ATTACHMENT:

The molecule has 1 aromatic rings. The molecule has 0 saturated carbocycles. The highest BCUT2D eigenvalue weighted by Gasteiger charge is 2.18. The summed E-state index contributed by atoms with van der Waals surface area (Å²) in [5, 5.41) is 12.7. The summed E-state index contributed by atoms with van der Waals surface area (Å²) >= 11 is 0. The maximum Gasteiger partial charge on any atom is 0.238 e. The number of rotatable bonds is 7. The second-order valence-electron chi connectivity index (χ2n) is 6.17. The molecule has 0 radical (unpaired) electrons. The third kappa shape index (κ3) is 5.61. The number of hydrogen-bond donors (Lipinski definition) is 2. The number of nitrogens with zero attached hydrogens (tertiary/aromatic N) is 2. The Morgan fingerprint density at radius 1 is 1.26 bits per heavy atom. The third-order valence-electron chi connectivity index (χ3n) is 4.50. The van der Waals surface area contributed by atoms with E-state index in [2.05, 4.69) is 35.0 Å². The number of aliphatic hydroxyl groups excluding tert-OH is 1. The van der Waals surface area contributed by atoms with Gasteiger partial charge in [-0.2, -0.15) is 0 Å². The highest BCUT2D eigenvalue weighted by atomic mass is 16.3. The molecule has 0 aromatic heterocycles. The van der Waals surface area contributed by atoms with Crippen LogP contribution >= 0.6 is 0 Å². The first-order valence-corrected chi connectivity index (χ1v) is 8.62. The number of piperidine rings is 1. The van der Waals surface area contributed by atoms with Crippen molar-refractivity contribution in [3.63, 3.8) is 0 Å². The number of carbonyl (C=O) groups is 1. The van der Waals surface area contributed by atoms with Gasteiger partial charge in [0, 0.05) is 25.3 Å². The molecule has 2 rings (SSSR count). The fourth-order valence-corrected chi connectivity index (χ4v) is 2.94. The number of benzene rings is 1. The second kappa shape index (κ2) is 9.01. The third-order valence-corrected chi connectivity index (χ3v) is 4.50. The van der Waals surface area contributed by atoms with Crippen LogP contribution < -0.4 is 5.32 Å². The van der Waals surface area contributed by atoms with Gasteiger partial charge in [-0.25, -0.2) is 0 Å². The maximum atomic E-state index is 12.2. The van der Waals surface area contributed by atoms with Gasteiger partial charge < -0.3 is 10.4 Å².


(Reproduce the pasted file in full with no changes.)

The molecule has 1 aromatic rings. The molecule has 0 saturated carbocycles. The highest BCUT2D eigenvalue weighted by Gasteiger charge is 2.18. The summed E-state index contributed by atoms with van der Waals surface area (Å²) in [5, 5.41) is 12.7. The summed E-state index contributed by atoms with van der Waals surface area (Å²) >= 11 is 0. The maximum Gasteiger partial charge on any atom is 0.238 e. The number of rotatable bonds is 7. The second-order valence-electron chi connectivity index (χ2n) is 6.17. The molecule has 0 radical (unpaired) electrons. The third kappa shape index (κ3) is 5.61. The number of hydrogen-bond donors (Lipinski definition) is 2. The number of nitrogens with zero attached hydrogens (tertiary/aromatic N) is 2. The Morgan fingerprint density at radius 1 is 1.26 bits per heavy atom. The third-order valence-electron chi connectivity index (χ3n) is 4.50. The van der Waals surface area contributed by atoms with E-state index in [2.05, 4.69) is 35.0 Å². The number of aliphatic hydroxyl groups excluding tert-OH is 1. The van der Waals surface area contributed by atoms with Gasteiger partial charge in [-0.2, -0.15) is 0 Å². The highest BCUT2D eigenvalue weighted by atomic mass is 16.3. The molecule has 0 aromatic heterocycles. The van der Waals surface area contributed by atoms with Crippen LogP contribution >= 0.6 is 0 Å². The first-order valence-corrected chi connectivity index (χ1v) is 8.62. The number of piperidine rings is 1. The van der Waals surface area contributed by atoms with Crippen molar-refractivity contribution in [3.63, 3.8) is 0 Å². The number of carbonyl (C=O) groups is 1. The van der Waals surface area contributed by atoms with Gasteiger partial charge in [0, 0.05) is 25.3 Å². The molecule has 2 rings (SSSR count). The fourth-order valence-corrected chi connectivity index (χ4v) is 2.94. The number of benzene rings is 1. The second kappa shape index (κ2) is 9.01. The third-order valence-corrected chi connectivity index (χ3v) is 4.50. The van der Waals surface area contributed by atoms with Crippen LogP contribution < -0.4 is 5.32 Å². The van der Waals surface area contributed by atoms with Gasteiger partial charge in [-0.25, -0.2) is 0 Å². The maximum atomic E-state index is 12.2. The van der Waals surface area contributed by atoms with Gasteiger partial charge < -0.3 is 10.4 Å².